Monday, March 27, 2006

Summary or Scene?

A few more words about "A Better Angel," by Chris Adrian. I've run this story through my little structure analyzer, and here's the chart:

(Click on the chart for a better look.)

Note, once again, the predominance of scene (red bars) over summary (green bars). The interesting thing about this story is that even in the summary sections, Adrian has consistently integrated elements of scene; I could have justifiably tagged even more of the story as scene and less as summary. For example, here's a section I marked as summary:
Some nights as a resident, I would withdraw into the bathroom and leave the intern to flounder and drown, later claiming that I’d never got the frantic pages when in fact I had turned off my pager and was sitting on the toilet with my face in my hands or taking little hits of whatever I was really into that month. There was a bathroom near the elevator on my father’s floor of the hospital, a nice one-person arrangement with a lock on the door.

The angel was there in just a few moments—I never know what delays her, when she can travel at the speed of guilt and sometimes seems to be everywhere at once. She berated me while I hid my face, her voice making the little room seem very full, all the “What do you think you’re doing?”s and “You get back there”s seeming to bounce off the white walls in discrete packages of sound. I am not this sort of doctor, I said to my hands. I am not any sort of doctor and I don’t know what to do about what’s back there in that room. And she said that even if you are the sort of doctor who doesn’t know anything about medicine, and even if you passed your certifying exams only because you paid a certain Dr. Gupta to bypass the pathetic security measures taken against cheats and impostors by the American Board of Pediatrics, you can still recognize a patient at the extremes of abandonment and grief, and even you can do the smallest human thing to improve his lot.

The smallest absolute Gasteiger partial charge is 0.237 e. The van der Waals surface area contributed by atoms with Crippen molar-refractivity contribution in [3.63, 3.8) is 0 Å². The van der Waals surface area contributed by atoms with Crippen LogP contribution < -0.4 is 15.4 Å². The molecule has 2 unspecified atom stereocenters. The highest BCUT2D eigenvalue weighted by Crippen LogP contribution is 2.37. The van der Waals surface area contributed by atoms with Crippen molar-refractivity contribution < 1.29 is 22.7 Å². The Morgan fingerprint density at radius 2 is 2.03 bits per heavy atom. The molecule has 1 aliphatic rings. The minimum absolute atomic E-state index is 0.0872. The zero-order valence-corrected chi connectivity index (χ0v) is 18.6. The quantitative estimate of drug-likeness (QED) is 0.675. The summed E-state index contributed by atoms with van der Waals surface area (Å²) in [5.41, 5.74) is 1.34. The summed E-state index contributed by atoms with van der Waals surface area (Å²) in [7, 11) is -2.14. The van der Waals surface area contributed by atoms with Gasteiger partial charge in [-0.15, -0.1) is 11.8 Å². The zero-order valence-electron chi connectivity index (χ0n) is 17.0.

Overall, this is summary, but it's concrete summary. The reader can see the narrator with his head in his hands, talking to the angel. This is summary, but it includes little abstraction.

The point is this: we lose readers when we become abstract. Some summary is necessary, but find ways to enliven it with concrete details and you'll keep readers interested longer.